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Examining the Intersection of Medical Negligence and Criminal Law in Pa

July 12, 2022

Reprinted with permission from the July 8, 2022 edition of The Legal Intelligencer © 2022 ALM Media Properties, LLC. Further duplication without permission is prohibited. All rights reserved.

The country has been captivated lately by several high-profile criminal cases involving made-for-TV courtroom moments and casts of celebrity characters. One noteworthy case that has received less attention is that of RaDonda Vaught, a former nurse found guilty of abuse of an impaired adult and negligent homicide following the death of Charlene Murphey, a patient at Vanderbilt University Medical Center in Nashville, Tennessee. This case is significant for nonlawyers and lawyers alike, because it highlights the considerable legal risks medical professionals face simply by virtue of their profession.

Murphey was scheduled to undergo a PET Scan in December 2017. In preparation for the procedure, Vaught inadvertently administered an incorrect medication to Murphey after retrieving the medication from the facility’s “automatic dispensing cabinet.” Murphey went into cardiac arrest and died after being removed from life support. See, Gabriel Cripe, “Analyzing Abuse of Prosecutorial Discretion in the RaDonda Vaught Verdict,” University of Cincinnati Law Review Blog (May 12, 2022). Tennessee’s nursing licensing board revoked Vaught’s nursing license in the summer of 2021, but Vaught was then also criminally charged and tried before a jury in March. She was convicted and sentenced to three years’ probation on May 13.

The criminal prosecution of a medical professional because of a tragic, yet seemingly bona fide mistake has serious policy implications. The Vaught case invites consideration of several legal issues, such as the significance of professional disciplinary proceedings in connection with subsequent criminal prosecutions, the prosecution of criminal negligence generally, and the liability of health care facilities or organizations for the negligent acts of its health care workers.

Professional Disciplinary Proceedings Generally

Most professions requiring a license have an attendant disciplinary framework for practitioners. Pennsylvania has licensing boards for various professionals such as physicians, nurses, dentists, public accountants, estheticians and social workers. See, Occupational Licensure Requirements Snapshots, Pennsylvania Department of State, (last visited July 4, 2022). These disciplinary boards can revoke, suspend or impose other limits on licenses. Criminal conduct by a professional will often prompt disciplinary proceedings. Vaught’s licensure proceedings reportedly came after charges were filed but preceded her conviction.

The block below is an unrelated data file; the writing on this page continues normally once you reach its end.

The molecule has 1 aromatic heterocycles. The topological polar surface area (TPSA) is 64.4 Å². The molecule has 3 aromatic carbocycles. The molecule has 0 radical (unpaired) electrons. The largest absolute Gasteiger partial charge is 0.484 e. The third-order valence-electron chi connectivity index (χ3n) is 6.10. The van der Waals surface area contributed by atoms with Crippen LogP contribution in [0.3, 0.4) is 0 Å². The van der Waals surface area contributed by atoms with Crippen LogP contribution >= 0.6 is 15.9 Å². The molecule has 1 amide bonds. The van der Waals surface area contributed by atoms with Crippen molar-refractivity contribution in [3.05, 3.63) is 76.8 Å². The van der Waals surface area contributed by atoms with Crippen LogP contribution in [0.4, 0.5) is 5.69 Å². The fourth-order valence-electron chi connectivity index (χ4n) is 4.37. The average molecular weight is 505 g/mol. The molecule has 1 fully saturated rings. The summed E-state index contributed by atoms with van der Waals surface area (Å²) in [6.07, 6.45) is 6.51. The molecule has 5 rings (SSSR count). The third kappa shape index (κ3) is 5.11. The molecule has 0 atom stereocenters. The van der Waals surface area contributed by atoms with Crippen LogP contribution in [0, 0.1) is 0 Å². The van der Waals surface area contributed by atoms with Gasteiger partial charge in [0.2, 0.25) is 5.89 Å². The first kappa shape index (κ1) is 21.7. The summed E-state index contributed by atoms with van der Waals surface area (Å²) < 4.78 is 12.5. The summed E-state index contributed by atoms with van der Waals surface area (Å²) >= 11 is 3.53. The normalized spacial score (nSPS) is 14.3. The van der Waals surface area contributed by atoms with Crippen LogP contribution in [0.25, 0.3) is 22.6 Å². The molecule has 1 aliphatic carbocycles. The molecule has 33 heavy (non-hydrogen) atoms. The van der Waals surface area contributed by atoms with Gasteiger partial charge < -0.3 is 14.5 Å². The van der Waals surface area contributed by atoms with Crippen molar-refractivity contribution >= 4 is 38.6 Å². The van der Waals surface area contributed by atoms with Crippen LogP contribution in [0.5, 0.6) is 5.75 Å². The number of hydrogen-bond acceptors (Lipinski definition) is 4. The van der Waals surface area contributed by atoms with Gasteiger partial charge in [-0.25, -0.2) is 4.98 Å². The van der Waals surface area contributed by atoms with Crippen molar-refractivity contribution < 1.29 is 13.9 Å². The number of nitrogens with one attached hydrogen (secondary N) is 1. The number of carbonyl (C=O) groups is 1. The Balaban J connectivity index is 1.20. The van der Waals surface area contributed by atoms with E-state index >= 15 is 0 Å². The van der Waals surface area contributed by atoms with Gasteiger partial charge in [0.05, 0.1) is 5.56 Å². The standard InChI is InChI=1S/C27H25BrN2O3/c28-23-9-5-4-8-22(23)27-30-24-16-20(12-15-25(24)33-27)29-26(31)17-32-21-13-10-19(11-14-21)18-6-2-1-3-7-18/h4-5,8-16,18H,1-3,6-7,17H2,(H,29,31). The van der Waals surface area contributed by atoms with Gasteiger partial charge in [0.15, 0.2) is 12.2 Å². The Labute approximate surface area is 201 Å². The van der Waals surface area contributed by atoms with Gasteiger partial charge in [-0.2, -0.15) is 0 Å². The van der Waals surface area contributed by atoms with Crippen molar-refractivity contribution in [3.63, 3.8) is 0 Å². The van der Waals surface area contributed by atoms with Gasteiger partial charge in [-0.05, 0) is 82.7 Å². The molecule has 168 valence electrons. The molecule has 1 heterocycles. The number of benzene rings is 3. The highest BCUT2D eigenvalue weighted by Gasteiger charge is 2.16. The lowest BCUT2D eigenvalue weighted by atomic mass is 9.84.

Although professional disciplinary proceedings technically are not prosecutorial in nature, they do carry with them entitlement to certain procedural protections, including the Fifth Amendment right against self-incrimination, as well as due process rights under the Fourteenth Amendment. Notably, these proceedings involve a less demanding burden of proof—in some cases, a preponderance of the evidence—than criminal proceedings, which require the well-known showing of “beyond a reasonable doubt.” See Lyness v. Commonwealth, State Board of Medicine, 561 A.2d 362, 369 (Pa. Commw. Ct. 1989). In Pennsylvania, appeals from state licensing boards generally proceed to the Pennsylvania Commonwealth Court, where they are reviewed with a high degree of deference. See, e.g., Iqbal v. Bureau of Professional & Occupational Affairs, No. 1190 C.D. 2020, (Pa. Commw. Ct. Apr. 18, 2022). Professionals accused of misconduct often face the challenge of parallel proceedings, where they are defending themselves against disciplinary proceedings and criminal charges simultaneously. This can be particularly tricky given the differing burdens of proof and standards of review on appeal.